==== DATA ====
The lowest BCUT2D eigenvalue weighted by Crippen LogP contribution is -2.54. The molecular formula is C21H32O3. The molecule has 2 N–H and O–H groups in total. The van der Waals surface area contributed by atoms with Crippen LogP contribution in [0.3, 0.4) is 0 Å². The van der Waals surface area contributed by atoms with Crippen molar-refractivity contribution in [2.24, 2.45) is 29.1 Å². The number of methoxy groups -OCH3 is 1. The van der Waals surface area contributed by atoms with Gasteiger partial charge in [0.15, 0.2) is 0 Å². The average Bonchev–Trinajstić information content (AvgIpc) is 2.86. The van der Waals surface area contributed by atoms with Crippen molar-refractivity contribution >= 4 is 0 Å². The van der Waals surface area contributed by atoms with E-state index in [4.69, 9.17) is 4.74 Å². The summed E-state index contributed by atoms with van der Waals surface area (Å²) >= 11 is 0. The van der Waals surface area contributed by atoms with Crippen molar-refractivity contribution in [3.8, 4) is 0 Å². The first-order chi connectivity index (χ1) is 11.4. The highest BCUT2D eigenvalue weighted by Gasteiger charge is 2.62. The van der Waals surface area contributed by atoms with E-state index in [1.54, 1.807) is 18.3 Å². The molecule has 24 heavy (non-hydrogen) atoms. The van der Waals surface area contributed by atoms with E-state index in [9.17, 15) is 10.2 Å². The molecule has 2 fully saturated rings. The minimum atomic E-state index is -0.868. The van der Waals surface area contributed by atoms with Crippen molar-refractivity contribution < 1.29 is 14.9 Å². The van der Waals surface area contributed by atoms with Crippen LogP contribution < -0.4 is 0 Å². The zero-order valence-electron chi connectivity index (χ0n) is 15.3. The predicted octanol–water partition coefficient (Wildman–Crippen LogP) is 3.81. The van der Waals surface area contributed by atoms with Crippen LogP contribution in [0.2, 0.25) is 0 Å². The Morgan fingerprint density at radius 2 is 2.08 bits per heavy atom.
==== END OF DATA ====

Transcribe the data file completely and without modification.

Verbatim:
The lowest BCUT2D eigenvalue weighted by Crippen LogP contribution is -2.54. The molecular formula is C21H32O3. The molecule has 2 N–H and O–H groups in total. The van der Waals surface area contributed by atoms with Crippen LogP contribution in [0.3, 0.4) is 0 Å². The van der Waals surface area contributed by atoms with Crippen molar-refractivity contribution in [2.24, 2.45) is 29.1 Å². The number of methoxy groups -OCH3 is 1. The van der Waals surface area contributed by atoms with Gasteiger partial charge in [0.15, 0.2) is 0 Å². The average Bonchev–Trinajstić information content (AvgIpc) is 2.86. The van der Waals surface area contributed by atoms with Crippen molar-refractivity contribution >= 4 is 0 Å². The van der Waals surface area contributed by atoms with E-state index in [4.69, 9.17) is 4.74 Å². The summed E-state index contributed by atoms with van der Waals surface area (Å²) >= 11 is 0. The van der Waals surface area contributed by atoms with Crippen molar-refractivity contribution in [3.8, 4) is 0 Å². The first-order chi connectivity index (χ1) is 11.4. The highest BCUT2D eigenvalue weighted by Gasteiger charge is 2.62. The van der Waals surface area contributed by atoms with E-state index in [1.54, 1.807) is 18.3 Å². The molecule has 24 heavy (non-hydrogen) atoms. The van der Waals surface area contributed by atoms with E-state index in [9.17, 15) is 10.2 Å². The molecule has 2 fully saturated rings. The minimum atomic E-state index is -0.868. The van der Waals surface area contributed by atoms with Crippen molar-refractivity contribution < 1.29 is 14.9 Å². The van der Waals surface area contributed by atoms with Crippen LogP contribution < -0.4 is 0 Å². The zero-order valence-electron chi connectivity index (χ0n) is 15.3. The predicted octanol–water partition coefficient (Wildman–Crippen LogP) is 3.81. The van der Waals surface area contributed by atoms with Crippen LogP contribution in [0.2, 0.25) is 0 Å². The Morgan fingerprint density at radius 2 is 2.08 bits per heavy atom.